"Terpsichore" - Dance Music of the Renaissance and Early Baroque. Performed by Konrad Ragossnig, lute, and the Ulsamer Collegium, directed by Josef Ulsamer. Recorded at the Colosseum in Nuremberg, Germany in 1971 and at the Würzburg Conservatory, Germany, in 1973. This digitally re-mastered version released in 1985 as Deutsche Grammophon Archiv 415 294-2. Playing time: 20'57" (Renaissance Dances) and 42'53" (Early Baroque Dances) = 63'50".
This timeless classic has introduced many people to the sounds of the 15th, 16th and 17th centuries and been instrumental in launching the success of the early music movement. Although it only contains a small selection of Praetorius's "Terpsichore" (but a lot of other material besides) and although some of its interpretative decisions sound a little dated in comparison with newer, historically informed versions, this is simply THE classic disc with which to start on the adventure of early music. It was one of the first early music CDs I bought myself - and now I have hundreds! Ulsamer and friends play a wide selection of early instruments: lute, gamba, recorder, regal, fiddle, crumhorn, shawms, bagpipes and an assortment of percussion instruments, and the documentation allows you to follow which instrument is being played when, thus giving a taste of the sound of each. The CD begins with the "Lamento di Tristano" with its quiet sadness and takes the listener through just about every renaissance and baroque mood until it arrives at Track 43, Haussmann's "Carkanei" with its rollicking cock-a-doodle-doo sounds. I can't recommend this highly enough, and only wish to add that despite its age, the DG Archiv sound is excellent.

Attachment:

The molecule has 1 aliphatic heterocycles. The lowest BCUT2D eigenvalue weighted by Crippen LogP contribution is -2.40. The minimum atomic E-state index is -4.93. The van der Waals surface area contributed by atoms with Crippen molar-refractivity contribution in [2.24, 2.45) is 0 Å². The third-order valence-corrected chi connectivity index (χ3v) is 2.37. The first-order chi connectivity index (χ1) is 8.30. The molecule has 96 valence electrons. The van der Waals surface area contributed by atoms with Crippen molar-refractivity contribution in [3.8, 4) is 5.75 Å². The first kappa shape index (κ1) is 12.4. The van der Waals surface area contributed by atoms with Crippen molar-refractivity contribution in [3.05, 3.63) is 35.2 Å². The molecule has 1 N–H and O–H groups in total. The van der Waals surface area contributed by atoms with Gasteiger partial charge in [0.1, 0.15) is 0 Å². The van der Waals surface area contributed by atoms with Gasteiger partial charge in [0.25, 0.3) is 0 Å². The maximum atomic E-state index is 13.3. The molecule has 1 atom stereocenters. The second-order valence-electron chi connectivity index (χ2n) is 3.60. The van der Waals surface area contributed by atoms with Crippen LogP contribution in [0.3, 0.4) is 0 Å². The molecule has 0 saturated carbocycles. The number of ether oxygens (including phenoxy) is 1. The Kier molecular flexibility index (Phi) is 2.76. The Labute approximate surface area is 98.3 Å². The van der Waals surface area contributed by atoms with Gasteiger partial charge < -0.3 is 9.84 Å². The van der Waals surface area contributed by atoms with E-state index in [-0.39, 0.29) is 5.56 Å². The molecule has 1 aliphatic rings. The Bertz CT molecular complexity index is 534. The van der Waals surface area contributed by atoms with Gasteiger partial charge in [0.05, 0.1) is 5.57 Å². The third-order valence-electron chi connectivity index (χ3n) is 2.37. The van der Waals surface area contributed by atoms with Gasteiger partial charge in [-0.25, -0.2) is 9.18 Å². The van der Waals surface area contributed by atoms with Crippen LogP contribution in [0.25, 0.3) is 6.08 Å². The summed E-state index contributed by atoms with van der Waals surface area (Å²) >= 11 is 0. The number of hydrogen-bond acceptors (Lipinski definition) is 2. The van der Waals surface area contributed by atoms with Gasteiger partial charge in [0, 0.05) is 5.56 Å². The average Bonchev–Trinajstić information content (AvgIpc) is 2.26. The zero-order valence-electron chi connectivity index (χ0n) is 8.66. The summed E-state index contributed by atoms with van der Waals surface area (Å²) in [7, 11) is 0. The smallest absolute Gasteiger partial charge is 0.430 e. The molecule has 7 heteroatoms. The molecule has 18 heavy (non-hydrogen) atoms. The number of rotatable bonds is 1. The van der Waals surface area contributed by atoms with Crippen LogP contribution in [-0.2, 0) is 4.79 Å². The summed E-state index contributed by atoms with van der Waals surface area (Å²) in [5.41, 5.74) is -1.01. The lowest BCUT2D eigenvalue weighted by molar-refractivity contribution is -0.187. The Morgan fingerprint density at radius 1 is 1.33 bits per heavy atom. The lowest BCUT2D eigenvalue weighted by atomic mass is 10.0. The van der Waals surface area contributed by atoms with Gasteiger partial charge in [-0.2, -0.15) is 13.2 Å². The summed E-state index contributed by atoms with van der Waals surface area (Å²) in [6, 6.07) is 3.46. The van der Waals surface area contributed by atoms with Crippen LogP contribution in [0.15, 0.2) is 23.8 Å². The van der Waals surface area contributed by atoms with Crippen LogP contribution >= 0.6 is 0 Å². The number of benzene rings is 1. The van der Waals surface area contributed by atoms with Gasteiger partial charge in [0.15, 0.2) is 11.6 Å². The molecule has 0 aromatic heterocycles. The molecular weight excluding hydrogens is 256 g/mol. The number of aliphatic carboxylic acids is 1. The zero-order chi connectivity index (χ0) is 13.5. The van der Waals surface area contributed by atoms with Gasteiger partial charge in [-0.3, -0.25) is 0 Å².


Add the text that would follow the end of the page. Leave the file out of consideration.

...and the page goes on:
For those who already know this disc, the next step is to go on to Philipp Pickett's recording of "Terpsichore" (Praetorius: Dances from Terpsichore) and/or to the three recordings by the Swedish early music troupe Joculatores Upsalienses: "Early Music at Wik Castle" Joculatores Upsalienses: Early Music at Wik, "The Four Seasons" The Four Seasons and "Woods, Women and Wine"Skogen, Flickan och Flaskan. All these discs have the added advantage of having a pictorial guide to early instruments printed in the booklet.